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About This Book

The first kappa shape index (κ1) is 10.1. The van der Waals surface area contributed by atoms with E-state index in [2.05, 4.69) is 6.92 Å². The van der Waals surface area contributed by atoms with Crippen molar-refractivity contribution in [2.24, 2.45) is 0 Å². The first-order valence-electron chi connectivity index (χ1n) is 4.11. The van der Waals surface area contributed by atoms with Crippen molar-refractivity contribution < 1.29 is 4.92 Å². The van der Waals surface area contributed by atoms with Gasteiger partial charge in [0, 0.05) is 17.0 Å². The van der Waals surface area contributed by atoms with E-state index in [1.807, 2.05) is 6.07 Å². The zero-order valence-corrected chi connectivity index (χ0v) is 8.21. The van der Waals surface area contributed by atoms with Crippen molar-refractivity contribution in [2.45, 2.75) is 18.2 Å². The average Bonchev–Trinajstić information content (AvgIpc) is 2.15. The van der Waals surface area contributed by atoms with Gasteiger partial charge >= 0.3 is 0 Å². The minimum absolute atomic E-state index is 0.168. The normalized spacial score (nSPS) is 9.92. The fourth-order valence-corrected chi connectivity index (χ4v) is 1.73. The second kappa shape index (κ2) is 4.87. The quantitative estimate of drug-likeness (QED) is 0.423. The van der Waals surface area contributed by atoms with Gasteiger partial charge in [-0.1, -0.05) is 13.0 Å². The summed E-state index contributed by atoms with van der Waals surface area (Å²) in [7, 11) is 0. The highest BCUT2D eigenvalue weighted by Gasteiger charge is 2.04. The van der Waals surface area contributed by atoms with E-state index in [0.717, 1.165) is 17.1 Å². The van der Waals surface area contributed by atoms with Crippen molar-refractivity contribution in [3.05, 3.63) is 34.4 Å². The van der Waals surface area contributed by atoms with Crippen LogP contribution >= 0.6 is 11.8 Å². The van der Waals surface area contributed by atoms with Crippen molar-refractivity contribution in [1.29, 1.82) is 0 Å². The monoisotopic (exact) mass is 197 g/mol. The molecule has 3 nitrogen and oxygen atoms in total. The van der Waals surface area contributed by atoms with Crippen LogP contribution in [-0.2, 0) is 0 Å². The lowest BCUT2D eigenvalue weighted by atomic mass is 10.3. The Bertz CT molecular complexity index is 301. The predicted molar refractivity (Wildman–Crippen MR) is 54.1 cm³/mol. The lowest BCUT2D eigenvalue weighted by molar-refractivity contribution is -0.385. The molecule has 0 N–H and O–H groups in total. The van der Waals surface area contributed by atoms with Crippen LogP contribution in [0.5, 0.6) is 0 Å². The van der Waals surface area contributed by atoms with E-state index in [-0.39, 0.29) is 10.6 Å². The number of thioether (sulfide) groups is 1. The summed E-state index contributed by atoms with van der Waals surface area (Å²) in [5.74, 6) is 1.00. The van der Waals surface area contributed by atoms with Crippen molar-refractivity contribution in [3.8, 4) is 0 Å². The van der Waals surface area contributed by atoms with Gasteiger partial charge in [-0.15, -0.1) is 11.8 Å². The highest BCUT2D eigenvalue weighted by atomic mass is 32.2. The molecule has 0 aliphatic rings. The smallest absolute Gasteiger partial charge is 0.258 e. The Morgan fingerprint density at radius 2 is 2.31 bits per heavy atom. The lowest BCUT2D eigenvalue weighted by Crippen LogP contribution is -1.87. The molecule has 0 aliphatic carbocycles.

The transfer of intellectual ideas between European countries during the period known as the Enlightenment was largely dependent upon the abilities of translators and philosophers, who had to convey and make comprehensible, complex and new ideas expressed in one language to those who thought and wrote in another. Often, they had to invent or conceive a completely new terminology to express what the British authors intended to say. That many of the terms they introduced are now part of common German is a sign of their abilities. It was through endeavours of men like Spalding, Mylius and Resewitz that Shaftesbury, Hutcheson, Hogarth, Hume, Burke and Gerard's aesthetic ideas found followers and critics away from home. With the new introductions these texts, which are often even rarer than the original English editions, will further our understanding of the dissemination of aesthetics and philosophy within the German tradition of the European Enlightenment. Sulzer, Lessing, Mendelssohn, Kant, Herder, Goethe und Schiller, for instance, cannot be understood without the pioneering work of these translators. Furthermore, since they had a significant influence on the aesthetic vocabulary of eighteenth and nineteenth-century German aesthetics in general, they are also important for the further development of that discipline in Germany.